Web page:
Not All Food Waste Is Created Equal

It is lunchtime in America. At almost any restaurant in any town across the country, a meat lover is ordering the smaller of two burger sizes until his waitress convinces him otherwise, selling him on the bigger burger. It is a better deal, after all, she says. 

The monster-sized burger arrives, and although this diner has no trouble finishing his fries, he can only eat half his burger. Just too stuffed, he says. And because he’s not into leftovers, he lets the waitress sweep the half-eaten burger from the table, its fate undoubtedly a garbage can. 

Meanwhile, his vegan dining mate is horrified. She wishes she could stuff the burger down his throat, even though it will make his cholesterol and heart issues worse, so the animal who suffered his or her entire life to be a burger didn’t give that life in vain.  

Instead, she writes this article. Because animal cruelty doesn’t stop at the slaughterhouse and because nobody’s talking about the environmental impact of wasted animal-based foods. But it’s real, and it’s time to put this issue on the table. 

The impact food waste has on the environment 

To say that food waste is a huge deal in America is an understatement. Between 30 and 40 percent of all available food in this country is wasted, according to the U.S. Department of Agriculture (USDA). In 2010, that amounted to 218.9 pounds of food waste per person per year, and that rotting food places a massive strain on the environment.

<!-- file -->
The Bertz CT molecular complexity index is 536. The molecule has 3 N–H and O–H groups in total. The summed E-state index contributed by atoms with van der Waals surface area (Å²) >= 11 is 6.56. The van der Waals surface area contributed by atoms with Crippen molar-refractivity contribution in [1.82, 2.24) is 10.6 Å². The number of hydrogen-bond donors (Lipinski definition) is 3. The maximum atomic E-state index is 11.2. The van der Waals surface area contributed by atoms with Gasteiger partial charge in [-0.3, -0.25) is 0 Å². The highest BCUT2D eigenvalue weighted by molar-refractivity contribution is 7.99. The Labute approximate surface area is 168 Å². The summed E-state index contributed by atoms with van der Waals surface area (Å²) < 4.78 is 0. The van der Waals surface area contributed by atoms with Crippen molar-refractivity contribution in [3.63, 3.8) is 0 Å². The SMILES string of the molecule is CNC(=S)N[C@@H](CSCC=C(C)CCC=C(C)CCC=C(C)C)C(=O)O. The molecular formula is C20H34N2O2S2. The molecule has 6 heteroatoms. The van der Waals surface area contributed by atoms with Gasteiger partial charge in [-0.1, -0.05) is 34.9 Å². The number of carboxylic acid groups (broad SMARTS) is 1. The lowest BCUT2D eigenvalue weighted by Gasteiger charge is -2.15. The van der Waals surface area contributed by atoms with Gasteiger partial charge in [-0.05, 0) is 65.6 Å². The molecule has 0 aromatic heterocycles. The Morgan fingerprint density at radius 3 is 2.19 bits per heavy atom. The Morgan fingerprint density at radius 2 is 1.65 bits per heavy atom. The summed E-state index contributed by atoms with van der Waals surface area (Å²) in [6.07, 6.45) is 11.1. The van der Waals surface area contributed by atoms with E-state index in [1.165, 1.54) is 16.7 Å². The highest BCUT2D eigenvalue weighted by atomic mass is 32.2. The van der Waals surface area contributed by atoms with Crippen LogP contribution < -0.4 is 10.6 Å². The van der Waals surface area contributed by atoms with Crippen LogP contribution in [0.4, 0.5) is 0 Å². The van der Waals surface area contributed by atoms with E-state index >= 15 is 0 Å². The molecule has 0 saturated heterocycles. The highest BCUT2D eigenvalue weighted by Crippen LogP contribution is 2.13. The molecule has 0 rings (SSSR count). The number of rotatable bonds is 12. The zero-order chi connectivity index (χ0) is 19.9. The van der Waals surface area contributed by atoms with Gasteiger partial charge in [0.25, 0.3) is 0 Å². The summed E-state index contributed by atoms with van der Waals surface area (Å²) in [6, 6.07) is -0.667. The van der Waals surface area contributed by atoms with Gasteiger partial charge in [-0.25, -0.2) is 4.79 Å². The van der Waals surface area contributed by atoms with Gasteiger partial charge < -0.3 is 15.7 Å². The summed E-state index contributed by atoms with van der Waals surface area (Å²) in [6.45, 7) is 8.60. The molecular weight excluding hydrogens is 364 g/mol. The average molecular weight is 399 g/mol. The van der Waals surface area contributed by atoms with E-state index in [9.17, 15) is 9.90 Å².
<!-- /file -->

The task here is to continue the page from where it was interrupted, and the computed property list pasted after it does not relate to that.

According to the National Resources Defense Council (NRDC), food waste produces more greenhouse gas emissions than 37 million cars. Those emissions are primarily released in the growing process, but a good chunk comes from landfills, namely rotting food which is the top contributor to landfills. That wasted food emits a potent greenhouse gas called methane, 20 percent of America’s methane emissions coming from landfills, per the Environmental Protection Agency.  

Yet not all food waste is created equal. “When people think about reducing the impact of their food waste, they often think about different disposal methods like composting instead of sending it to a landfill,” says Claire Cummings Bogle, Washington-based waste programs manager with Bon Appétit Management Company. Yet they’re not thinking about what they’re wasting. “The carbon impact of wasted food is based not just on how the product is disposed (composted or landfilled) but also on the resources that went into growing, processing, distributing and preparing that food, and when you waste meat, especially beef, and lamb, you are wasting food products that inherently have much higher carbon impacts than plant-based foods.”